By Amanda Litvinov
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It has been two months since the Republican-led Congress allowed the Children’s Health Insurance Program (CHIP) to expire.
Soon, millions of children will begin losing health care coverage, schools will be forced to curtail health-related services, and states will struggle with impossible choices, such as slashing funding for education in order to extend health coverage for lower-income kids—all because of federal lawmakers’ inaction.
Eventually, as many as 9 million children are at risk of losing health care unless Congress approves federal funding for CHIP, which provides health coverage for kids from lower-income families that do not qualify for Medicaid but cannot afford private insurance.
Because many states use federal CHIP dollars to provide school-based services, making it easier to reach eligible children, the program is widely regarded as an efficient way to improve health and educational outcomes for more kids.
Educators are bracing for the hit their schools will take when CHIP funding dries up.
“Our students all have different challenges,” said Karen Slade, a teacher’s assistant at Southern Alamance High School in Graham, North Carolina. “Some of those challenges are physical, and some are cognitive. They might require occupational therapy, speech therapy, physical therapy, medications or feedings, or a device that enables communication,” she said.
“For some students, school is the only place that they’re going to see the specialists they need,” said Slade, who has worked in public schools for nearly 20 years.
Slade’s students will be some of the first to face the cuts; North Carolina expects to run out of CHIP funding before the end of this month.
Arizona, California, Minnesota, Ohio, Oregon, Washington, and the District of Columbia will also likely exhaust CHIP funding before the end of the year. Maryland, Texas, and Virginia are expected to run out of federal funds by early 2018.
There are warning flares going up across the country that the consequences will be immediate if Congress does not act soon to fund CHIP:
- Minnesota and Oregon have said they will use state money, as long as possible, to maintain CHIP programs rather than leave tens of thousands of kids uninsured. Other states might follow suit. But that imperils other parts of state budgets, and may lead to education cuts that also directly affect students.
- West Virginia’s CHIP Board recently voted to shut down its CHIP program by February 28, 2018, if Congress does not renew funding by then.
- Utah has submitted a request to the federal government to freeze their CHIP enrollment. Nevada law triggers an automatic enrollment freeze when federal CHIP funding is reduced.
- Colorado has already sent letters to families that CHIP coverage could be cancelled in January 2018 if CHIP funds are not reauthorized. The states of Virginia, West Virginia, and Texas are preparing to send similar letters notifying families that their CHIP coverage might end soon and families will be left to try to find coverage they can afford.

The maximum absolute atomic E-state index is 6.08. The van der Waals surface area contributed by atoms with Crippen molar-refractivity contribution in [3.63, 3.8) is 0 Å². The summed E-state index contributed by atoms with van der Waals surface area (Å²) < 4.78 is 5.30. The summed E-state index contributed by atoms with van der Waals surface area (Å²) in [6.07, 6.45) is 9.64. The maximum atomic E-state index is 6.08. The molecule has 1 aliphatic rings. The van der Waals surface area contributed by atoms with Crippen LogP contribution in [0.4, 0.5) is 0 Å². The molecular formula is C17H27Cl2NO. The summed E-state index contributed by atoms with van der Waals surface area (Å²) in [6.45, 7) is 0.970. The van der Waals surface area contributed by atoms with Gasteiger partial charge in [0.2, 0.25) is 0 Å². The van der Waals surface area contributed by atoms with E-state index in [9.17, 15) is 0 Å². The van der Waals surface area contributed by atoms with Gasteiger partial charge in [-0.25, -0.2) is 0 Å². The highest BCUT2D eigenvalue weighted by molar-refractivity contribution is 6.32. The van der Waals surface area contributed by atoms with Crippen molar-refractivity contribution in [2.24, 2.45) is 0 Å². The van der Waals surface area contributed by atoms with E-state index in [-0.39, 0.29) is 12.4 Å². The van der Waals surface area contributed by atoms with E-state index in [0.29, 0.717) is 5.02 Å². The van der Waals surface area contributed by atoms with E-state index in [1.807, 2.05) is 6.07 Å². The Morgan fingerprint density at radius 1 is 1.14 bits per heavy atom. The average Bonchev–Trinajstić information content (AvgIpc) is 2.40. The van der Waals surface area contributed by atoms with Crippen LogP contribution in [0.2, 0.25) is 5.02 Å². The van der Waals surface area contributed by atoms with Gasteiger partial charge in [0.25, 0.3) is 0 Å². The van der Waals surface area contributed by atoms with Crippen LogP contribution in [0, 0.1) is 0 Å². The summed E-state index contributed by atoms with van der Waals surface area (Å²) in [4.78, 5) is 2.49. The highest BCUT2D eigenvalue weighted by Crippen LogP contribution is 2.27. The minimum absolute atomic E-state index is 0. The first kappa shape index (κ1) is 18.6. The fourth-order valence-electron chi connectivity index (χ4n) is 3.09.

Unless CHIP is renewed, schools will lose the funding they rely on to provide critical services to improve student health and development. More than half of the 9 million children served by CHIP are eligible for services provided in their schools through state Medicaid programs.
Prior to the beginning of each academic year, school districts commit to the necessary staff and contracted services—for example, speech-language pathologists, audiologists, occupational therapists, school nurses, and mental health professionals.
Educators are frustrated that the well-regarded bipartisan CHIP program—which has reduced the number of uninsured children by nearly 68% to a record low of 4.5%, and in collaboration with Medicaid helps to cover nearly 40% of all children in the U.S.—has fallen by the wayside.
“For children across our nation, having access to quality, affordable health care is tantamount to their success in school, and our success as a country,” said Lily Eskelsen García, a Utah educator and president of the National Education Association, which represents nearly 3 million educators.
“Congress needs to come together quickly, as they have many times before, to reauthorize the CHIP program. Ensuring that our children have health insurance is something on which Democrats and Republicans should agree,” García said.
Karen Slade is troubled to think that Congress’ inaction will mean that some of the students she works with could lose health coverage and school-based services, or that her state will have to cut other programs, including education, to make up for the lost federal funding.
“We can’t deny our students the right to the best possible education that we can provide, and for some that means helping them meet health-related challenges,” said Slade.
“We must do everything we can to help these kids gain the life skills they’re going to need.”